And I have to give a lot of props to Sethi. Acting against nothing but a green screen can be hard for any actor. Just listen to Ian McKellen recount his troubles filming The Hobbit: An Unexpected Journey, and he's a seasoned, veteran actor. Sethi is a 12 year old child actor, and he sold this film. You bought into him, and he was the anchor throughout the film. Sure, he did have a few lines said poorly and whatnot, but considering what he had to deal with filming this movie-- he is absolutely incredible. And all of the voice actors truly bring their characters to life. I was dumbfounded by how great each of the animals looked, but their excellently casted voices made them characters for me. Baloo became more than a bear, but was a true supporting character. All the voices are fantastic. But Idris Elba as Shere Khan and Christopher Walken as King Louie stand out as the best among this superb cast.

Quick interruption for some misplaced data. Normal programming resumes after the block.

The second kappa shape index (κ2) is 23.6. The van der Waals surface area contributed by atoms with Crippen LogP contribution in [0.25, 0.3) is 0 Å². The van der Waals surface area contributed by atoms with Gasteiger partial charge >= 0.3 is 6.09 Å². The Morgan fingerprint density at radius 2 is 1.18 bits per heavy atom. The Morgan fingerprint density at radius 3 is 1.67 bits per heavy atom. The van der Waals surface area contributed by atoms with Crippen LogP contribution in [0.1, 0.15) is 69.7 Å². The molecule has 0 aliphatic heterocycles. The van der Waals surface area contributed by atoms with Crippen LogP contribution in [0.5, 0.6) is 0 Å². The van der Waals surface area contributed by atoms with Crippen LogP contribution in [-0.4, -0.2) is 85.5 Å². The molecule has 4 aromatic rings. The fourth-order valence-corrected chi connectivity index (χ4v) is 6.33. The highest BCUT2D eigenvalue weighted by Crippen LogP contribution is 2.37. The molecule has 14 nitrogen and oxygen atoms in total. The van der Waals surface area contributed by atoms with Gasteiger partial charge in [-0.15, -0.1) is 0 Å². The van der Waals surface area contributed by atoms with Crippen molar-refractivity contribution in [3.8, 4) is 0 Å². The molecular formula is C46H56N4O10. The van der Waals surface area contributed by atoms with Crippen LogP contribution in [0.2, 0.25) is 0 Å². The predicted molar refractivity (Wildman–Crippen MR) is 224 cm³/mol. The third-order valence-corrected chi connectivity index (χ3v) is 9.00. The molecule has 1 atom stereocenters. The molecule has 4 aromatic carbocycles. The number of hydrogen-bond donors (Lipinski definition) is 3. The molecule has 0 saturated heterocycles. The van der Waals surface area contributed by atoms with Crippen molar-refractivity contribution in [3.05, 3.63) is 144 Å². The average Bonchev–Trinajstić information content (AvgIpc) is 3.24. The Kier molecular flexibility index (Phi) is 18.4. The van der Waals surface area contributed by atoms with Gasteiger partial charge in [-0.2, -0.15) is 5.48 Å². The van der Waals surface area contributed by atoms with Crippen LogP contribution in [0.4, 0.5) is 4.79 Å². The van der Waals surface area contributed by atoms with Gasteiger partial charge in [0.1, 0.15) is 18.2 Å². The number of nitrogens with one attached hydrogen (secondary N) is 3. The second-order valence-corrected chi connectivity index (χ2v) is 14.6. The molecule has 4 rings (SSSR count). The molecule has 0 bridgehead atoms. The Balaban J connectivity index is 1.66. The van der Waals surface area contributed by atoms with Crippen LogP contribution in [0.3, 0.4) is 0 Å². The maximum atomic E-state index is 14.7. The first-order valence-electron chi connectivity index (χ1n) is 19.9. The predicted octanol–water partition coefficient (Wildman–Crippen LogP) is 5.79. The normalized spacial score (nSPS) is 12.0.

I do have some problems with the film, though. The story is a bit choppy. It got better for the second half of the film, but the first half the movie almost went scene to scene with no fluid transition. It would keep cutting to black and Mowgli would be somewhere else. This annoyed me, as it felt like just a collection of scenes without any tangible thread. Some of the animal animation wasn't perfect, either. Some of them didn't look 100% rendered. It looked like if they took an extra month they could have made it perfect. And some of the animal designs didn't fit, especially the mice. All the other animals were photo-realistic, and then a few of them looked really cartoonish in design. Also, some of the voices didn't feel natural. Because they were recorded separately, there wasn't any depth of sound coming from either the foreground or background depending upon where the character was, but rather it just played over the scene. These are minor complaints, but they were things that took me out of the film.